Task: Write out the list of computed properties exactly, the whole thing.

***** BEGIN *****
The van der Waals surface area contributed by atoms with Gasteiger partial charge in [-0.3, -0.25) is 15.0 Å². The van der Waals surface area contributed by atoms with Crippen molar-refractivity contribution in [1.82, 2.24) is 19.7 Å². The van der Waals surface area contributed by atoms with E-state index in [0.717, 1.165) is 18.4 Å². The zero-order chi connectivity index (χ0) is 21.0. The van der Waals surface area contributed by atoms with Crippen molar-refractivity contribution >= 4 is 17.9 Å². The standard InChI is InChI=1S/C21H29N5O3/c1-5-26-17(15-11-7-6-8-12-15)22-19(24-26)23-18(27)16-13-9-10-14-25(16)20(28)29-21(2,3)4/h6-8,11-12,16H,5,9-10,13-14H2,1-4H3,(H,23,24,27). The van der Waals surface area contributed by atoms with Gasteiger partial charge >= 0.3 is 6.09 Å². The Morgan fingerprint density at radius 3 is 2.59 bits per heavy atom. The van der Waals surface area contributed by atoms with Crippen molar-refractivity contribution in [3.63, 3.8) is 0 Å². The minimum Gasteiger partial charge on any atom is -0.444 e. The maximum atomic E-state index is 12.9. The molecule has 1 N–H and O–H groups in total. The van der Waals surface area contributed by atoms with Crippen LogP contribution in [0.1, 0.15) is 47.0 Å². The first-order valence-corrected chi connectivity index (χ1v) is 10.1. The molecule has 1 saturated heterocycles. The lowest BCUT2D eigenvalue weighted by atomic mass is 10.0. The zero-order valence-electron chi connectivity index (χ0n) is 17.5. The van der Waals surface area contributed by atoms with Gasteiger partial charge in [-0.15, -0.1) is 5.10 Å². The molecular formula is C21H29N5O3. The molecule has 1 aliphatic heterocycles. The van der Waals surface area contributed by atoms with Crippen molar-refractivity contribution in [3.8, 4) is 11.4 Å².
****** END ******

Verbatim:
The van der Waals surface area contributed by atoms with Gasteiger partial charge in [-0.3, -0.25) is 15.0 Å². The van der Waals surface area contributed by atoms with Crippen molar-refractivity contribution in [1.82, 2.24) is 19.7 Å². The van der Waals surface area contributed by atoms with E-state index in [0.717, 1.165) is 18.4 Å². The zero-order chi connectivity index (χ0) is 21.0. The van der Waals surface area contributed by atoms with Crippen molar-refractivity contribution >= 4 is 17.9 Å². The standard InChI is InChI=1S/C21H29N5O3/c1-5-26-17(15-11-7-6-8-12-15)22-19(24-26)23-18(27)16-13-9-10-14-25(16)20(28)29-21(2,3)4/h6-8,11-12,16H,5,9-10,13-14H2,1-4H3,(H,23,24,27). The van der Waals surface area contributed by atoms with Gasteiger partial charge >= 0.3 is 6.09 Å². The Morgan fingerprint density at radius 3 is 2.59 bits per heavy atom. The van der Waals surface area contributed by atoms with Crippen molar-refractivity contribution in [3.63, 3.8) is 0 Å². The minimum Gasteiger partial charge on any atom is -0.444 e. The maximum atomic E-state index is 12.9. The molecule has 1 N–H and O–H groups in total. The van der Waals surface area contributed by atoms with Crippen LogP contribution in [0.1, 0.15) is 47.0 Å². The first-order valence-corrected chi connectivity index (χ1v) is 10.1. The molecule has 1 saturated heterocycles. The lowest BCUT2D eigenvalue weighted by atomic mass is 10.0. The zero-order valence-electron chi connectivity index (χ0n) is 17.5. The van der Waals surface area contributed by atoms with Gasteiger partial charge in [-0.15, -0.1) is 5.10 Å². The molecular formula is C21H29N5O3. The molecule has 1 aliphatic heterocycles. The van der Waals surface area contributed by atoms with Crippen molar-refractivity contribution in [3.8, 4) is 11.4 Å².